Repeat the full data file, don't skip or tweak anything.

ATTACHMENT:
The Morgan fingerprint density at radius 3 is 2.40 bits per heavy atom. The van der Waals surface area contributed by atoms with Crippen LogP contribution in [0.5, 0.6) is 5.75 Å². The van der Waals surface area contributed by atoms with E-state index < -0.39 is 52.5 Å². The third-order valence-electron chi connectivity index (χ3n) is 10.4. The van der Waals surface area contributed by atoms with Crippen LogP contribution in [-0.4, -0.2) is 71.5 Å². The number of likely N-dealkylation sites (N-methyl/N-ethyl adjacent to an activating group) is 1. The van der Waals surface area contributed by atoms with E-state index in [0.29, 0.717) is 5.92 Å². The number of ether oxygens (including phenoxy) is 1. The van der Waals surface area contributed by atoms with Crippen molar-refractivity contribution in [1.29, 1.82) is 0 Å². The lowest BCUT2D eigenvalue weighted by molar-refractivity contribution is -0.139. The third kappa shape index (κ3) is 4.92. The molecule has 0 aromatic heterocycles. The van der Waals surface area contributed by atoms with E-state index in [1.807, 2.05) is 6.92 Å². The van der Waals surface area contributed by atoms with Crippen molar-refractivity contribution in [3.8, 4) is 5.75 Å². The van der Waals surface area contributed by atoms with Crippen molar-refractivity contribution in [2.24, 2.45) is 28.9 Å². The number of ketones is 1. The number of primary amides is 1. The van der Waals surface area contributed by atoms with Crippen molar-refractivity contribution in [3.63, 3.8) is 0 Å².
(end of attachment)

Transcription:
The Morgan fingerprint density at radius 3 is 2.40 bits per heavy atom. The van der Waals surface area contributed by atoms with Crippen LogP contribution in [0.5, 0.6) is 5.75 Å². The van der Waals surface area contributed by atoms with E-state index < -0.39 is 52.5 Å². The third-order valence-electron chi connectivity index (χ3n) is 10.4. The van der Waals surface area contributed by atoms with Crippen LogP contribution in [-0.4, -0.2) is 71.5 Å². The number of likely N-dealkylation sites (N-methyl/N-ethyl adjacent to an activating group) is 1. The van der Waals surface area contributed by atoms with E-state index in [0.29, 0.717) is 5.92 Å². The number of ether oxygens (including phenoxy) is 1. The van der Waals surface area contributed by atoms with Crippen molar-refractivity contribution in [1.29, 1.82) is 0 Å². The lowest BCUT2D eigenvalue weighted by molar-refractivity contribution is -0.139. The third kappa shape index (κ3) is 4.92. The molecule has 0 aromatic heterocycles. The van der Waals surface area contributed by atoms with E-state index in [1.807, 2.05) is 6.92 Å². The van der Waals surface area contributed by atoms with Crippen molar-refractivity contribution in [3.8, 4) is 5.75 Å². The van der Waals surface area contributed by atoms with Crippen molar-refractivity contribution in [2.24, 2.45) is 28.9 Å². The number of ketones is 1. The number of primary amides is 1. The van der Waals surface area contributed by atoms with Crippen molar-refractivity contribution in [3.63, 3.8) is 0 Å².